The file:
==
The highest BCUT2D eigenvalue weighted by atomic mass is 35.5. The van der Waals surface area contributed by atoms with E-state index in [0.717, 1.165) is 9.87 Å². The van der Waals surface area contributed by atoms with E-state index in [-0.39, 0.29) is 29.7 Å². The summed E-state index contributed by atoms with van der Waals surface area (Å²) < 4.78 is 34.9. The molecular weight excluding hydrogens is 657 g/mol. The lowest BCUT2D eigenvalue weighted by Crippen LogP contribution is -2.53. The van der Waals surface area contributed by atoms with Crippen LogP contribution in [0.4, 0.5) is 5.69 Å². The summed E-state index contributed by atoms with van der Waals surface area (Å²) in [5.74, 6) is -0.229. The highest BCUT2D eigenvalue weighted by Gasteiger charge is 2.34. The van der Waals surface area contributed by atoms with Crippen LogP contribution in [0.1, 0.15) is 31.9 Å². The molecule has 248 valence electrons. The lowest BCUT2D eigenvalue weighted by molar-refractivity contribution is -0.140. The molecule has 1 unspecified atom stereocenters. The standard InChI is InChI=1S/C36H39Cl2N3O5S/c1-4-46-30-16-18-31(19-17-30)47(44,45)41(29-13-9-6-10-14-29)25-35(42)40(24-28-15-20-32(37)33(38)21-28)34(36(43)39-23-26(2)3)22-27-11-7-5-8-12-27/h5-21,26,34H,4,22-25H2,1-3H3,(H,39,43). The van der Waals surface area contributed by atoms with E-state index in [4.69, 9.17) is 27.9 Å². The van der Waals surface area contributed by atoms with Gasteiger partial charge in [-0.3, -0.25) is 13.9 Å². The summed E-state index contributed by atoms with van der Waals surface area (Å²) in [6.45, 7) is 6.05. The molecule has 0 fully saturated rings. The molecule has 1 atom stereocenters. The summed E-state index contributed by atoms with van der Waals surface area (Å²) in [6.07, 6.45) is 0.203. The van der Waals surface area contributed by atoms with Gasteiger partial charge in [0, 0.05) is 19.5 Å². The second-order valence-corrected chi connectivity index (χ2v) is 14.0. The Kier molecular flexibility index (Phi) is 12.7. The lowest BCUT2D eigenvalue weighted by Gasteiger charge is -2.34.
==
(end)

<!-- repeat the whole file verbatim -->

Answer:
The highest BCUT2D eigenvalue weighted by atomic mass is 35.5. The van der Waals surface area contributed by atoms with E-state index in [0.717, 1.165) is 9.87 Å². The van der Waals surface area contributed by atoms with E-state index in [-0.39, 0.29) is 29.7 Å². The summed E-state index contributed by atoms with van der Waals surface area (Å²) < 4.78 is 34.9. The molecular weight excluding hydrogens is 657 g/mol. The lowest BCUT2D eigenvalue weighted by Crippen LogP contribution is -2.53. The van der Waals surface area contributed by atoms with Crippen LogP contribution in [0.4, 0.5) is 5.69 Å². The summed E-state index contributed by atoms with van der Waals surface area (Å²) in [5.74, 6) is -0.229. The highest BCUT2D eigenvalue weighted by Gasteiger charge is 2.34. The van der Waals surface area contributed by atoms with Crippen LogP contribution in [0.1, 0.15) is 31.9 Å². The molecule has 248 valence electrons. The lowest BCUT2D eigenvalue weighted by molar-refractivity contribution is -0.140. The molecule has 1 unspecified atom stereocenters. The standard InChI is InChI=1S/C36H39Cl2N3O5S/c1-4-46-30-16-18-31(19-17-30)47(44,45)41(29-13-9-6-10-14-29)25-35(42)40(24-28-15-20-32(37)33(38)21-28)34(36(43)39-23-26(2)3)22-27-11-7-5-8-12-27/h5-21,26,34H,4,22-25H2,1-3H3,(H,39,43). The van der Waals surface area contributed by atoms with E-state index in [4.69, 9.17) is 27.9 Å². The van der Waals surface area contributed by atoms with Gasteiger partial charge in [-0.3, -0.25) is 13.9 Å². The summed E-state index contributed by atoms with van der Waals surface area (Å²) in [6.45, 7) is 6.05. The molecule has 0 fully saturated rings. The molecule has 1 atom stereocenters. The summed E-state index contributed by atoms with van der Waals surface area (Å²) in [6.07, 6.45) is 0.203. The van der Waals surface area contributed by atoms with Gasteiger partial charge in [0, 0.05) is 19.5 Å². The second-order valence-corrected chi connectivity index (χ2v) is 14.0. The Kier molecular flexibility index (Phi) is 12.7. The lowest BCUT2D eigenvalue weighted by Gasteiger charge is -2.34.